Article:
Majority of independents oppose Trump reelection, undecided on 2020 Democrats: poll

A majority of independent voters say they will not vote for President TrumpDonald John TrumpTrump's newest Russia adviser, Andrew Peek, leaves post: report Hawley expects McConnell's final impeachment resolution to give White House defense ability to motion to dismiss Trump rips New York City sea wall: 'Costly, foolish' and 'environmentally unfriendly idea' MORE in 2020 but are undecided on which 2020 Democratic candidate to support, according to a new NPR–NewsHour–Marist poll released on Monday.

The poll found that only 33 percent of independents said they would definitely vote for the president in 2020, while 54 percent said they would definitely vote against him. 

Thirteen percent of independents said they were unsure if they would vote for the president. 

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But independents are yet to coalesce around a Democratic challenger: 84 percent of independents said they had not yet made up their mind on which 2020 Democratic presidential candidate they would support. 

Only 15 percent said they knew who they would support. 

The poll also found 44 percent approve of President Trump, his highest approval rating since the poll has been conducted, while 52 percent disapprove of his job performance

The poll was conducted one day after Trump tweeted that progressive Reps. Alexandria Ocasio-CortezAlexandria Ocasio-CortezAyanna Pressley's 'squad' of congresswomen offers support after she opens up about alopecia Here are the 10 senators who voted against Trump's North American trade deal Artist paints Michelle Obama, other women as battered in campaign against domestic violence MORE (D-N.Y.), Rashida TlaibRashida Harbi TlaibHillicon Valley: Biden calls for revoking tech legal shield | DHS chief 'fully expects' Russia to try to interfere in 2020 | Smaller companies testify against Big Tech 'monopoly power' Michigan governor urges Zuckerberg to enforce community guidelines after hate speech, threats surface Ayanna Pressley's 'squad' of congresswomen offers support after she opens up about alopecia MORE (D-Mich.), Ilhan OmarIlhan OmarAyanna Pressley's 'squad' of congresswomen offers support after she opens up about alopecia With surge in anti-Semitism, political leaders need to be aggressive and reflective in response Congressional Progressive Caucus co-chair endorses Sanders MORE (D-Minn.) and Ayanna PressleyAyanna PressleyAyanna Pressley's 'squad' of congresswomen offers support after she opens up about alopecia Ayanna Pressley opens up about having alopecia for first time, reveals bald head in interview Congressional Progressive Caucus co-chair endorses Sanders MORE (D-Mass.) should "go back" to "the totally broken and crime infested places from which they came."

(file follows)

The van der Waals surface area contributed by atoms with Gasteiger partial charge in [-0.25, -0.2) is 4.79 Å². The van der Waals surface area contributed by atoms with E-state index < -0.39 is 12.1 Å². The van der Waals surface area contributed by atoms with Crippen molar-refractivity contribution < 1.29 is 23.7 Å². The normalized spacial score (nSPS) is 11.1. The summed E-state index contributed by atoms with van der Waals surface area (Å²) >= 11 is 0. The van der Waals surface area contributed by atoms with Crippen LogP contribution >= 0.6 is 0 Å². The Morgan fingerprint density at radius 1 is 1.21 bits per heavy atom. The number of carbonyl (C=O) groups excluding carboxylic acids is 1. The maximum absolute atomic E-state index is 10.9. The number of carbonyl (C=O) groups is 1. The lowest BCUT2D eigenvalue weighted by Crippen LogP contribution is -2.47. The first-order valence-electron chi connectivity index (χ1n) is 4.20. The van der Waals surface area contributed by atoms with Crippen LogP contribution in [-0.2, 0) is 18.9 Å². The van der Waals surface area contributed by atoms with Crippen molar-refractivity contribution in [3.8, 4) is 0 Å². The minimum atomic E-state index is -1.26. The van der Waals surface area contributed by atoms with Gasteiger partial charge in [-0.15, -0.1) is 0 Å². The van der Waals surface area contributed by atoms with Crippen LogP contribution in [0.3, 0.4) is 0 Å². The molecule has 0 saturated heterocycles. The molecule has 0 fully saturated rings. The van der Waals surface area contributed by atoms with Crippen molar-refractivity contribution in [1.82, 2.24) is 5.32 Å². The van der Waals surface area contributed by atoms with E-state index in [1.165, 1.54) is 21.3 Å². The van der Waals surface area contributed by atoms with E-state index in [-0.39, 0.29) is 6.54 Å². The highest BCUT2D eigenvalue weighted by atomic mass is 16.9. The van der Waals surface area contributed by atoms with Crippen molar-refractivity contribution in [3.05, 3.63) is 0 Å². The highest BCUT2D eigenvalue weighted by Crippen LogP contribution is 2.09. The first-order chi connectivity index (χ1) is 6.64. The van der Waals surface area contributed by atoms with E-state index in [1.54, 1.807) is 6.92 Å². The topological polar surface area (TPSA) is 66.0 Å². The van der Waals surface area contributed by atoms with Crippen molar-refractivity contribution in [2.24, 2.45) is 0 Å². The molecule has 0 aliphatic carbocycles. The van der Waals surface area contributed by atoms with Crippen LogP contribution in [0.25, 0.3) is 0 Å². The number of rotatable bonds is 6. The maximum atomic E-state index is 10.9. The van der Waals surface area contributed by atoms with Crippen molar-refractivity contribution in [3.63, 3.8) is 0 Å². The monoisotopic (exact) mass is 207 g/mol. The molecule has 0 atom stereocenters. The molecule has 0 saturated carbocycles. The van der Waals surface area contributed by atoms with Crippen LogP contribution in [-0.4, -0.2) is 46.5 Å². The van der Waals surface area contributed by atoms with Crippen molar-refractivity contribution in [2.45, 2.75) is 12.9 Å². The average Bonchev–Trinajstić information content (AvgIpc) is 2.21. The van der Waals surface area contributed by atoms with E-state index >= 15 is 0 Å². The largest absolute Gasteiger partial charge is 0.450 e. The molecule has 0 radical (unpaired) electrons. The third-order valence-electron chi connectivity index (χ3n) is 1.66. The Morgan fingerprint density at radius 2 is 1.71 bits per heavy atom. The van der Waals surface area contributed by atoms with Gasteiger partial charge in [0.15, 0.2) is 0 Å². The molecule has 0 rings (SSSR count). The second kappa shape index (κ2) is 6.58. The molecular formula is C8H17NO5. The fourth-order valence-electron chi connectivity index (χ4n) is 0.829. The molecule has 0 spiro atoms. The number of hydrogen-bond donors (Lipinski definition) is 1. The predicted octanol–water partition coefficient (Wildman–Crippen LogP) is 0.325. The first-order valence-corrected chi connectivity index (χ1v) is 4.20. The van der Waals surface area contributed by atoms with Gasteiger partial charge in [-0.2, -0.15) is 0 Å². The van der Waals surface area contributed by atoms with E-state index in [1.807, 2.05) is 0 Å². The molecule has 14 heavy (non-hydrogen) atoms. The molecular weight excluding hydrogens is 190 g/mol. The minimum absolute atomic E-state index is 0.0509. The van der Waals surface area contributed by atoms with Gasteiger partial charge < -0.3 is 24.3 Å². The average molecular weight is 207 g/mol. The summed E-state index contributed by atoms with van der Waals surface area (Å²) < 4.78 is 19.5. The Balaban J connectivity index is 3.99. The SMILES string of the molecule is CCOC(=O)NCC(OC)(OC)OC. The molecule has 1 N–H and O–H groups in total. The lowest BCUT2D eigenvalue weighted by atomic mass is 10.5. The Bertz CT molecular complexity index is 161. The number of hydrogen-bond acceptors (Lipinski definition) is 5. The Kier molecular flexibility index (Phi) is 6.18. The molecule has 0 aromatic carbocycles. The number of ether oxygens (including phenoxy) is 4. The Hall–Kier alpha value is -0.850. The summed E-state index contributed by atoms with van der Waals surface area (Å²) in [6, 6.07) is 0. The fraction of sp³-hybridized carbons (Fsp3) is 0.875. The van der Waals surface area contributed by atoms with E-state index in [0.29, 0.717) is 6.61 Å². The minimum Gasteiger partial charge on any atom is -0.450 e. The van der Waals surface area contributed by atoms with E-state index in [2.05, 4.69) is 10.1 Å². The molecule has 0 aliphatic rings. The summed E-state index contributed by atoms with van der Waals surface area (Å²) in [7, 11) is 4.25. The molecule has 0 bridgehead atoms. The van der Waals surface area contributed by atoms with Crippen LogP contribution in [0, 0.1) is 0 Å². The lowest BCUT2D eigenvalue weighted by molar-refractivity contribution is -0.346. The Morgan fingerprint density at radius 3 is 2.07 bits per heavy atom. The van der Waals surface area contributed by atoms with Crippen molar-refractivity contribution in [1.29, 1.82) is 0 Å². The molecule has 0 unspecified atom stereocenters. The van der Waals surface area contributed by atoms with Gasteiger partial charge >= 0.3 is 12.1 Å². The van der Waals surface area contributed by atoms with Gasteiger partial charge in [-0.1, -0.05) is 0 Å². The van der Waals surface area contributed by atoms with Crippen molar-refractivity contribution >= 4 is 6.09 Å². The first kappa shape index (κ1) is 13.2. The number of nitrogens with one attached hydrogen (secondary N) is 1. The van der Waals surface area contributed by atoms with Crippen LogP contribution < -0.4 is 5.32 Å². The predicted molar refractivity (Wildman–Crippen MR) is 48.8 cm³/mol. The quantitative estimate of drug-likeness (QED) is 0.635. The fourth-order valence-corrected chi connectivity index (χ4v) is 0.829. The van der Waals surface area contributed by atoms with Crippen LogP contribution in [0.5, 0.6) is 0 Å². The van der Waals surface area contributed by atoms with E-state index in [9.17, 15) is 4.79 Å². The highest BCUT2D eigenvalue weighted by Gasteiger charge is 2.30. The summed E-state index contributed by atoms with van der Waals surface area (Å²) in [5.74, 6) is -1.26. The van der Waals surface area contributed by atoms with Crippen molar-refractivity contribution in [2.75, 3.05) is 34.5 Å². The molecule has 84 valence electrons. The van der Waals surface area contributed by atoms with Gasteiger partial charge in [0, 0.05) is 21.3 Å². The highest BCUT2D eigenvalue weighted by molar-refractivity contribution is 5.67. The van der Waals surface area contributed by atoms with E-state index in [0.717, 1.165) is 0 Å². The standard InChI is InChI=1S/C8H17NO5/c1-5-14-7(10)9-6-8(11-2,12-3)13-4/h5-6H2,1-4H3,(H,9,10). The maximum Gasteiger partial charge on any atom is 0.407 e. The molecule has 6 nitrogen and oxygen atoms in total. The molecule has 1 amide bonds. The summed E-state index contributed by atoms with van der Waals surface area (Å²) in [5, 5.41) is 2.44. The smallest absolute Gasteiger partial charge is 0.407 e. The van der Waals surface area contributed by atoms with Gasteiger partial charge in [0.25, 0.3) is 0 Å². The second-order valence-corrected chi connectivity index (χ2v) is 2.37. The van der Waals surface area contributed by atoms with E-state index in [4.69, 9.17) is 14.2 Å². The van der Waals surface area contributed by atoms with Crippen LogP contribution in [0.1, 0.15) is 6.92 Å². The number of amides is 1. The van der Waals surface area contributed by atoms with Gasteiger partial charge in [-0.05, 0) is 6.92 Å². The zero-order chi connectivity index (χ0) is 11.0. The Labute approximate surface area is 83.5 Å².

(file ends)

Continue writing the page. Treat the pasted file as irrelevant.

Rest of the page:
The tweet sparked outcry from Democrats, including presidential candidates, and concern among Republicans, who have since expressed worry about the impact of Trump's tweets and the subsequent "send her back" chant about Omar days later at a Trump rally. 

While a number of Republicans may be worried about the impact of Trump's tweets among independents, the survey does not necessarily bode well for Democratic presidential hopefuls, who are still making their cases to voters in the months before the primary contests next year.

The NPR–News Hour–Marist poll was conducted from July 15 to 17 among 1,346 adults. The margin of error is plus or minus 3.5 percentage points.